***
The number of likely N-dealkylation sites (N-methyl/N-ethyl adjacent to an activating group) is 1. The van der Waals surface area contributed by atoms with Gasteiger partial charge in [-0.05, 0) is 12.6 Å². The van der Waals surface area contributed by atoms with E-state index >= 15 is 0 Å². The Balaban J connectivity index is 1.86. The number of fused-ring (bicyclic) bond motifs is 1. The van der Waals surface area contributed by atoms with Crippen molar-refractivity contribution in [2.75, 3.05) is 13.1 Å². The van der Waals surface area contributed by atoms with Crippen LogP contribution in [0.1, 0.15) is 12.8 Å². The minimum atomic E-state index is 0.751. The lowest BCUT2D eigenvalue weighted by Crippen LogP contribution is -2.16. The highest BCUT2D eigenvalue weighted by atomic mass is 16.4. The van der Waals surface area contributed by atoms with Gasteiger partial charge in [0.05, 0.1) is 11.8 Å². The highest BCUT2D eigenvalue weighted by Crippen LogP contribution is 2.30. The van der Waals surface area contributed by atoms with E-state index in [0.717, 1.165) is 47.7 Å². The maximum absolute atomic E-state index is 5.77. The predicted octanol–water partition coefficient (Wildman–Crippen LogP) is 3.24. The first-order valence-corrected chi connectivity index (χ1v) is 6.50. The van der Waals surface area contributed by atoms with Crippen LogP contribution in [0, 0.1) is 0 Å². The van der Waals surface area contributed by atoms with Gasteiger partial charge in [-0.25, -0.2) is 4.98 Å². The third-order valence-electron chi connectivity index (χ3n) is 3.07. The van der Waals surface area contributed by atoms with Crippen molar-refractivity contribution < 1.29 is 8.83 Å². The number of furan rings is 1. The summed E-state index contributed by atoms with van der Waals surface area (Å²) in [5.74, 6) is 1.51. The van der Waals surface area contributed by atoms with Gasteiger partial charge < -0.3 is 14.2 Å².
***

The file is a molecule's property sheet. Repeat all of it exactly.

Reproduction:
The number of likely N-dealkylation sites (N-methyl/N-ethyl adjacent to an activating group) is 1. The van der Waals surface area contributed by atoms with Gasteiger partial charge in [-0.05, 0) is 12.6 Å². The van der Waals surface area contributed by atoms with E-state index >= 15 is 0 Å². The Balaban J connectivity index is 1.86. The number of fused-ring (bicyclic) bond motifs is 1. The van der Waals surface area contributed by atoms with Crippen molar-refractivity contribution in [2.75, 3.05) is 13.1 Å². The van der Waals surface area contributed by atoms with Crippen LogP contribution in [0.1, 0.15) is 12.8 Å². The minimum atomic E-state index is 0.751. The lowest BCUT2D eigenvalue weighted by Crippen LogP contribution is -2.16. The highest BCUT2D eigenvalue weighted by atomic mass is 16.4. The van der Waals surface area contributed by atoms with Gasteiger partial charge in [0.05, 0.1) is 11.8 Å². The highest BCUT2D eigenvalue weighted by Crippen LogP contribution is 2.30. The van der Waals surface area contributed by atoms with E-state index in [0.717, 1.165) is 47.7 Å². The maximum absolute atomic E-state index is 5.77. The predicted octanol–water partition coefficient (Wildman–Crippen LogP) is 3.24. The first-order valence-corrected chi connectivity index (χ1v) is 6.50. The van der Waals surface area contributed by atoms with Crippen LogP contribution in [0, 0.1) is 0 Å². The van der Waals surface area contributed by atoms with Gasteiger partial charge in [-0.25, -0.2) is 4.98 Å². The third-order valence-electron chi connectivity index (χ3n) is 3.07. The van der Waals surface area contributed by atoms with Crippen molar-refractivity contribution < 1.29 is 8.83 Å². The number of furan rings is 1. The summed E-state index contributed by atoms with van der Waals surface area (Å²) in [5.74, 6) is 1.51. The van der Waals surface area contributed by atoms with Gasteiger partial charge < -0.3 is 14.2 Å².